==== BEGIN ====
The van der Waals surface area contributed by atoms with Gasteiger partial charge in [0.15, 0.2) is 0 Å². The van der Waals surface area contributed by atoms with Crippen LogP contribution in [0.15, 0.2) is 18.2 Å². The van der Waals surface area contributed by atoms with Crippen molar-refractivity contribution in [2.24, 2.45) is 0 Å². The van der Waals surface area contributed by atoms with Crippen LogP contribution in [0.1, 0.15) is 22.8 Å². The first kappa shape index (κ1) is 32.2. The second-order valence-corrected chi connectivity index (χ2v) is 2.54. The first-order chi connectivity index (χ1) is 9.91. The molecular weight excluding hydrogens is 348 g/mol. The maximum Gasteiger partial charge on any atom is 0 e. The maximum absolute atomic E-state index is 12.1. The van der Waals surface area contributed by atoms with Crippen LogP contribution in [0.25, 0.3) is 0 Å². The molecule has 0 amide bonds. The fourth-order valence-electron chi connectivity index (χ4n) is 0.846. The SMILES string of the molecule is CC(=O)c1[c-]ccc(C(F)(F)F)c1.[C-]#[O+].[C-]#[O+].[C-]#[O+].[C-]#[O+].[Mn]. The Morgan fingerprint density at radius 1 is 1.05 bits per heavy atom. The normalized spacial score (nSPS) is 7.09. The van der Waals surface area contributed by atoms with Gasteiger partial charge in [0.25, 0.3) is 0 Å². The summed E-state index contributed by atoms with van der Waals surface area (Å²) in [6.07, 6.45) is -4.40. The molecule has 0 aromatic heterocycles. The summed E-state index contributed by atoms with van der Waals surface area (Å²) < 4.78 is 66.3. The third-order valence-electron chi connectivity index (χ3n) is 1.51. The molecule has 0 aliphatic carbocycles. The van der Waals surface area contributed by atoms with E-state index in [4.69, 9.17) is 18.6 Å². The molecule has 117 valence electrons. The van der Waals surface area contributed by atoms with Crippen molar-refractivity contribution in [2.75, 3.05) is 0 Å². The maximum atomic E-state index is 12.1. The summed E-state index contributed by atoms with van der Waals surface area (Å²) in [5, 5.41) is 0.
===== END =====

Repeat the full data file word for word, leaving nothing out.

The van der Waals surface area contributed by atoms with Gasteiger partial charge in [0.15, 0.2) is 0 Å². The van der Waals surface area contributed by atoms with Crippen LogP contribution in [0.15, 0.2) is 18.2 Å². The van der Waals surface area contributed by atoms with Crippen molar-refractivity contribution in [2.24, 2.45) is 0 Å². The van der Waals surface area contributed by atoms with Crippen LogP contribution in [0.1, 0.15) is 22.8 Å². The first kappa shape index (κ1) is 32.2. The second-order valence-corrected chi connectivity index (χ2v) is 2.54. The first-order chi connectivity index (χ1) is 9.91. The molecular weight excluding hydrogens is 348 g/mol. The maximum Gasteiger partial charge on any atom is 0 e. The maximum absolute atomic E-state index is 12.1. The van der Waals surface area contributed by atoms with Crippen LogP contribution in [0.25, 0.3) is 0 Å². The molecule has 0 amide bonds. The fourth-order valence-electron chi connectivity index (χ4n) is 0.846. The SMILES string of the molecule is CC(=O)c1[c-]ccc(C(F)(F)F)c1.[C-]#[O+].[C-]#[O+].[C-]#[O+].[C-]#[O+].[Mn]. The Morgan fingerprint density at radius 1 is 1.05 bits per heavy atom. The normalized spacial score (nSPS) is 7.09. The van der Waals surface area contributed by atoms with Gasteiger partial charge in [0.25, 0.3) is 0 Å². The summed E-state index contributed by atoms with van der Waals surface area (Å²) in [6.07, 6.45) is -4.40. The molecule has 0 aromatic heterocycles. The summed E-state index contributed by atoms with van der Waals surface area (Å²) < 4.78 is 66.3. The third-order valence-electron chi connectivity index (χ3n) is 1.51. The molecule has 0 aliphatic carbocycles. The van der Waals surface area contributed by atoms with E-state index in [4.69, 9.17) is 18.6 Å². The molecule has 117 valence electrons. The van der Waals surface area contributed by atoms with Crippen molar-refractivity contribution in [2.75, 3.05) is 0 Å². The maximum atomic E-state index is 12.1. The summed E-state index contributed by atoms with van der Waals surface area (Å²) in [5, 5.41) is 0.